Saturday, December 7, 2013
Out of The Furnace
OUT OF THE FURNACE: Christian Bale, Casey Affleck, Woody Harrelson, Willem Dafoe, Sam Shepard, Forrest Whitaker, Zoe Saldana, directed by Scott Cooper (116 min.)
I have no issue with the existence or the use of violence in the movies. Violence can be an effective tool in storytelling, and if done properly it can be vital. Some violence is told with style, some with substance; some films use violence as entertainment, others use it to tell an important part of the story. 12 Years a Slave is one of the most intensely violent films I have ever seen, but it all has a reason. One of my personal favorites, True Romance, has over the top moments of brutality, but the style and wit and energy of the picture play off the bloodshed perfectly. I had a real issue with the brutality in Out of The Furnace, mostly because it existed for no real reason at times. Sure, this is a bleak tale with despicable characters and dire situations, but the brutality is incessant and, ultimately, distracting.
Rodney is struggling to find a job after being discharged from the Army. He suffers from PTSD, and rejects steady work at the steel mill. Instead, he takes part in some lowest-of-the-low-rent bare knuckle boxing matches, led by a small town hustler named Petty (a greasy Willem Dafoe). Even though Rodney is supposed to routinely take dives in these fights, he can't help himself and keeps winning. So why does he have to keep throwing these things if he's so good? Beats me. Regardless, Rodney pushes Petty into taking him up to the hills of New Jersey to fight against one of Harlan DeGroat's fighters. DeGroat is played by Woody Harrelson, and is one of the most memorable, most psychotic villains in recent memory. We meet Harlan at the outset of the film as he shoves a hot dog down his girlfriend's throat and beats a man senseless at a drive-in movie. Yeah, he's just that kind of guy, a drug dealer and a scumbag murderer.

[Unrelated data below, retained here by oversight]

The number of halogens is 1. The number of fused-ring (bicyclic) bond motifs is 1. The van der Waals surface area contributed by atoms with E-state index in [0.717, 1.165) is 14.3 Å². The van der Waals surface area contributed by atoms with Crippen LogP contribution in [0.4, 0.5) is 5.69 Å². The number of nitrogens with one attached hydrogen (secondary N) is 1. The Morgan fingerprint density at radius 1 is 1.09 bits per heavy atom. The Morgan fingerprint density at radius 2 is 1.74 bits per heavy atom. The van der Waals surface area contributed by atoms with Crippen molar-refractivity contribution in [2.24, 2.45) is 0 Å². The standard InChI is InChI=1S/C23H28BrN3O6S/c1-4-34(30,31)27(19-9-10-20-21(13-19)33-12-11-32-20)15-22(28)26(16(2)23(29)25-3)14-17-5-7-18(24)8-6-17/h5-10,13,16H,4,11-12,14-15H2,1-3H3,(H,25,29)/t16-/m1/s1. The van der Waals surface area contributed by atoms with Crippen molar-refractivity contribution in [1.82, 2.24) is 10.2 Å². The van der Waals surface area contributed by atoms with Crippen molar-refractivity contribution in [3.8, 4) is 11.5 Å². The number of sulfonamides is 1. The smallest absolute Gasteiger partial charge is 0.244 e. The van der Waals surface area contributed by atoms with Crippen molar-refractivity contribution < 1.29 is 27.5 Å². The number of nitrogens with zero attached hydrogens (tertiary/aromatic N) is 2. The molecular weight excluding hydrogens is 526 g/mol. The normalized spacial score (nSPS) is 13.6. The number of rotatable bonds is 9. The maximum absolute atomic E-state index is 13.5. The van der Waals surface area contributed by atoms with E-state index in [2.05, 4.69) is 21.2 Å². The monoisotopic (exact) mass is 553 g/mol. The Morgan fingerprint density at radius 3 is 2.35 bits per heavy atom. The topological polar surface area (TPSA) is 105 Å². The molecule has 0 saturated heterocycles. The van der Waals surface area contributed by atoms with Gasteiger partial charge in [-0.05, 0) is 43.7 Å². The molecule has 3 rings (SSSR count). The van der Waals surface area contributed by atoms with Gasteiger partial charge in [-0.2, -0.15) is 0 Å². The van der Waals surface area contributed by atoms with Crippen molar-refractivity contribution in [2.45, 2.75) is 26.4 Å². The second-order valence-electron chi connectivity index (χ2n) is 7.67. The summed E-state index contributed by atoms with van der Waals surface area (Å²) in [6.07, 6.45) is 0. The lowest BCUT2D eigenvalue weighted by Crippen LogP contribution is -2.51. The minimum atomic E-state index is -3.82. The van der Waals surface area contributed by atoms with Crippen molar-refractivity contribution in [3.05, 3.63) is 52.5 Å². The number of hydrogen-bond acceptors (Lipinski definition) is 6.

Things go south when Rodney and Petty are in New Jersey, and it is up to Russell to find out what happened to his brother. The local police (or police MAN, as we only ever see one) is Chief Wesley, played by Forest Whitaker, and he has no jurisdiction over Harlan and his inbred thugs. Nobody has control of them because they live by their own rules. This drives Russell and his Uncle Red (the great Sam Shepard) into action. The third act unfolds into a muddled and aimless manhunt. Russell and Red visit the home of a drug dealer in an uneven and unbelievable scene, then things bounce back and forth between Pennsylvania and New Jersey until we reach the predictable end. Much of the film is predictable; we know what is going to happen the entire time, we know when it is going to happen, so the journey loses a little tension with each passing scene.
And that violence. Some moments are fine, like the bare knuckle brawls and a moment of gun violence here and there. But the brutality in between grows tiresome. This is a bleak film, shot in ambers and browns and grays, and a great sadness leaks from these characters in every scene. Sometimes, the violence feels necessary to accentuate the bleak nature of these people, but many times it seems gratuitous. I remember late in the film, when one character hands out a beating to another character who didn't really need it or ask for it, I could feel my shoulders slump and my attention wane until the assault was over. And if that wasn't enough, the murder on the back end of the scene doesn't fit or make sense. At least not to me.